SSJ: Of course there will be challenges; we aren’t a firm that opens a lot of offices so the challenge is doing something we aren’t used to. The challenge will be making sure we integrate people three time zones away into the firm culture and having them get to know us. That will be challenging and we are working on it. They have been out here visiting and we will be out there.
We totally expect that we will be working across offices. Just like we work across LA and San Francisco, we expect Michael, Don and Chad to be working with partners here, and for partners to work with associates across offices. There is no better way to integrate offices than working together. When you’re trading ideas and writing briefs together, it cements the relationship.
With respect to the focus of the office, there’s no particular focus; it’s just another MTO office, solving our clients’ toughest legal problems. Of course, we anticipate the appellate practice being strong, but with somebody like Don who has handled many complicated cases, it’s about more than just appellate. It’s about having cases and complex problems which Don can bring his intellect to in order to help clients solve those problems.
CA: Would you look at opening another office in a similar fashion?
SSJ: Never say never. I think if there are other people who so fit our culture and have the types of credentials that these three folks do, then we would take a serious look. It is a unique set of circumstances here but they could come up elsewhere. But we’re not out there looking and we weren’t before.
CA: Going forward with these three offices – what’s the strategy for the next five years? Will it mean the growth of any particular practice areas?
SSJ: We’re not trying to achieve anything different from what we are usually: bringing bright lawyers into a low-leverage environment and trying to solve distinctive problems. I don’t think we are planning to make any significant changes to our business model, but I’d like to see us spend some more time working in privacy and data security. The DC presence and presence in San Francisco could work great. I think there is synergy there and I think it will continue to be an exciting practice as we move forward.
CA: How do you see Trump’s presidency affecting the firm?
SSJ: I think for our clients, in a change of administration, the uncertainty comes from what regulations they will face. There is uncertainty, for instance, about the direction of subsidies and regulation of energy...we are like everyone else in that we are guessing what the focus of the administration will be. But there have been changes before and we’ve come through those changes. This might be a little different but we will see what happens.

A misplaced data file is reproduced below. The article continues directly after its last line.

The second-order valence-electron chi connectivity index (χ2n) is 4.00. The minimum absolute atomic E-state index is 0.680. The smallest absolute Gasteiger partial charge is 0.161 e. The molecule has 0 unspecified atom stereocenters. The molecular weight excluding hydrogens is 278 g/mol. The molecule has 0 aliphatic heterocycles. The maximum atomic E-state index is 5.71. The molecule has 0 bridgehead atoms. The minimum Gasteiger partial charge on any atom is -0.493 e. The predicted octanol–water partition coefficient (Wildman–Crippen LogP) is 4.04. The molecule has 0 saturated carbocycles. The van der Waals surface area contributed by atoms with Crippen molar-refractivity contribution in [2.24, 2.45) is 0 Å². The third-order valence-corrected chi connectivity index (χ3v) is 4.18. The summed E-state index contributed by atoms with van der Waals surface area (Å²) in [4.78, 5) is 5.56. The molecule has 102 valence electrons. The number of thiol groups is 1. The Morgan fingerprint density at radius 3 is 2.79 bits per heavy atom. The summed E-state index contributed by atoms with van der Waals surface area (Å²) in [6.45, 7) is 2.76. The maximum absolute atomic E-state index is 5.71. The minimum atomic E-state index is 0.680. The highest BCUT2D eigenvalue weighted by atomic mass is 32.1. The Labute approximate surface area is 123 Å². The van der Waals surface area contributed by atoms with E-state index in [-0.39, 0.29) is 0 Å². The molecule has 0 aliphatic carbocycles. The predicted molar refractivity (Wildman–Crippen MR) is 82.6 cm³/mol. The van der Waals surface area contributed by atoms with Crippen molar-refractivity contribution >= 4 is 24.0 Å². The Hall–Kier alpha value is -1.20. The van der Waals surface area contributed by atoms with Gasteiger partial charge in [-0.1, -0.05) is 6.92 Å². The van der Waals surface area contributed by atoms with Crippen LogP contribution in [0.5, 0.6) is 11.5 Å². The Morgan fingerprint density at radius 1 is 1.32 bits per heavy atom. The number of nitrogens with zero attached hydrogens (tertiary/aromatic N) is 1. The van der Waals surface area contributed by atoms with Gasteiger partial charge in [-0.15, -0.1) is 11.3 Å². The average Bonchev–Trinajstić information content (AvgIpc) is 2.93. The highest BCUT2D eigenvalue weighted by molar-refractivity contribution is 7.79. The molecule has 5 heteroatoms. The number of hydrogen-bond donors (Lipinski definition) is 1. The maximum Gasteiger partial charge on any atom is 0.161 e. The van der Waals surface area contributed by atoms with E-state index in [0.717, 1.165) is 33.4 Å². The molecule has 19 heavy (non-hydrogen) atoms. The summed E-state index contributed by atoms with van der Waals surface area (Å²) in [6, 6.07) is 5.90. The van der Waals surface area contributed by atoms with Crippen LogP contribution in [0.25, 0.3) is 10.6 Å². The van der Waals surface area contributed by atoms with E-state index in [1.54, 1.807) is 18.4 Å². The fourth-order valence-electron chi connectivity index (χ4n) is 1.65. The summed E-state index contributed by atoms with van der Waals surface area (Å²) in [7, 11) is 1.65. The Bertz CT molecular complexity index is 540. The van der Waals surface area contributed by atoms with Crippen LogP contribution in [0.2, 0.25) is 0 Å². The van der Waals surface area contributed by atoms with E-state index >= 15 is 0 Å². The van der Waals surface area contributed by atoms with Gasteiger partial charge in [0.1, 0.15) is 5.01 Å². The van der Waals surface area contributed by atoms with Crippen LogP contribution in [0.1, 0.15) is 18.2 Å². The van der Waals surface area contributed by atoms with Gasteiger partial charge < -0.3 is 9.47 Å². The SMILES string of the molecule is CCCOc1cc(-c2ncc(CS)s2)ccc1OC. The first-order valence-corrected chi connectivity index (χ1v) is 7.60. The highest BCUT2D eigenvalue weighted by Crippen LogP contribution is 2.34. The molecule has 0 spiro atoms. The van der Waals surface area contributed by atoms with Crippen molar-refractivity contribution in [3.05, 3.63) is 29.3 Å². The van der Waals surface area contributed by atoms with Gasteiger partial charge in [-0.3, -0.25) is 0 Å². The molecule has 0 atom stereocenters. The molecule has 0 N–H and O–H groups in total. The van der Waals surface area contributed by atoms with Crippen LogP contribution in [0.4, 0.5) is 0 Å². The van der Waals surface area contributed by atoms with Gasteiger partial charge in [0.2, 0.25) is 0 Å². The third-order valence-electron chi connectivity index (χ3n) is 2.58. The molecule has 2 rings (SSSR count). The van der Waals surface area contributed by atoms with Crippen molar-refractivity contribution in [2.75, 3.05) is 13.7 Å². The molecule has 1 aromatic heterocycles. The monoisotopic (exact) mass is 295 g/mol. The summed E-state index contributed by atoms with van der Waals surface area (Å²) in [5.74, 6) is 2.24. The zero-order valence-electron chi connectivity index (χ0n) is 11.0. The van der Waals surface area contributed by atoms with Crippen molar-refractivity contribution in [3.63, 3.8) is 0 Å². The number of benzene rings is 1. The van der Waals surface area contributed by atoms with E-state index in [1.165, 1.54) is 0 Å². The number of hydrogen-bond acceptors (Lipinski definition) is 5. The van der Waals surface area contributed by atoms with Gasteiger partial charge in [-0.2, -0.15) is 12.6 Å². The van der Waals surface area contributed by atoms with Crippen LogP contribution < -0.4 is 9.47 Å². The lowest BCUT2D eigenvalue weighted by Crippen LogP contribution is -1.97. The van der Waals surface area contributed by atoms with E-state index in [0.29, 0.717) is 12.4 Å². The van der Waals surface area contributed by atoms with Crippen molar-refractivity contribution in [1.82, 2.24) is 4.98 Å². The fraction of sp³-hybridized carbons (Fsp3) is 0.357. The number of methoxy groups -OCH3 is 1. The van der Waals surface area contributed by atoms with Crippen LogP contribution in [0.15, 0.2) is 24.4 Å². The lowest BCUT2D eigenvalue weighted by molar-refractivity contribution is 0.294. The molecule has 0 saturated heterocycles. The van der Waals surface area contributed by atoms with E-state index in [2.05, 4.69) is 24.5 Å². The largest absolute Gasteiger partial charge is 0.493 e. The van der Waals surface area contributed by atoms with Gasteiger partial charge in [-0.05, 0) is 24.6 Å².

CA: Associates talked to us a lot about the democratic system the firm has in place – they praised the approach, but they also highlighted that it can slow down important decisions. Would you agree with that judgment?
SSJ: They’re right – it does slow decision making. That’s part of the price of having a democratic culture. There are pros and cons of it. But for us, we value the discussion and soliciting all views and we eventually get to the decision even if it does take a little longer.
But not every decision goes to the whole firm. There are decisions made in practice groups about their direction that don’t go to firm. The recruitment in the DC office, us moving across the street to a new building: they go to the whole firm. When somebody wants to work on an area in a practice, they don’t have to wait to decide that’s what we all want to do. So it’s very individualized as well as democratized. People can move between practices and develop practice areas rather than waiting for the mother-ship for permission.
With regards to decisions surrounding the office move, the best thing is to hear that attorneys are getting a little too much information rather than having them saying 'why did you pick that building?' The opposite happened. From my perspective, maybe we went a little far in sharing a lot of material but I’d rather it erred on that side.
CA: What attributes do you think are critical to an associate thriving at the firm?
SSJ: I think a lot of different people succeed in their own different way. But I’d take ownership, if I had to pick one attribute. Ownership of your career, of matters you work on in the free-market system, ownership of the committee system and ownership of your involvement outside of the firm. We want someone who has the mentality that I’m now at that place where I will make my own decisions and chart my course. That’s who we are looking for. That’s not to say they aren’t getting advice from mentors, that they’re being thrown in without help. It’s just that we want people with a sense of themselves: where they want to go and what they want to do.
Interview with MTO recruiting co-chair, Carolyn Luedtke
Chambers Associate: What's the scope of your recruiting drive?
CL: We get our associates 3 different ways – one is through our summer program. We do OCIs at Harvard, Yale, Columbia, Chicago, Michigan, Stanford, Berkeley, UCLA, Howard, NYU and USC. We go on campus to those schools, but we also have strong relationships with others where it's possible for them to submit résumés for our summer program. That would be schools like Northwestern, Loyola, Georgetown, Duke, Penn, University of Texas, and UC- Irvine. For our summer program we have a focus on California and the top 10 schools. We've just opened in DC, so we are assessing whether to take people for there.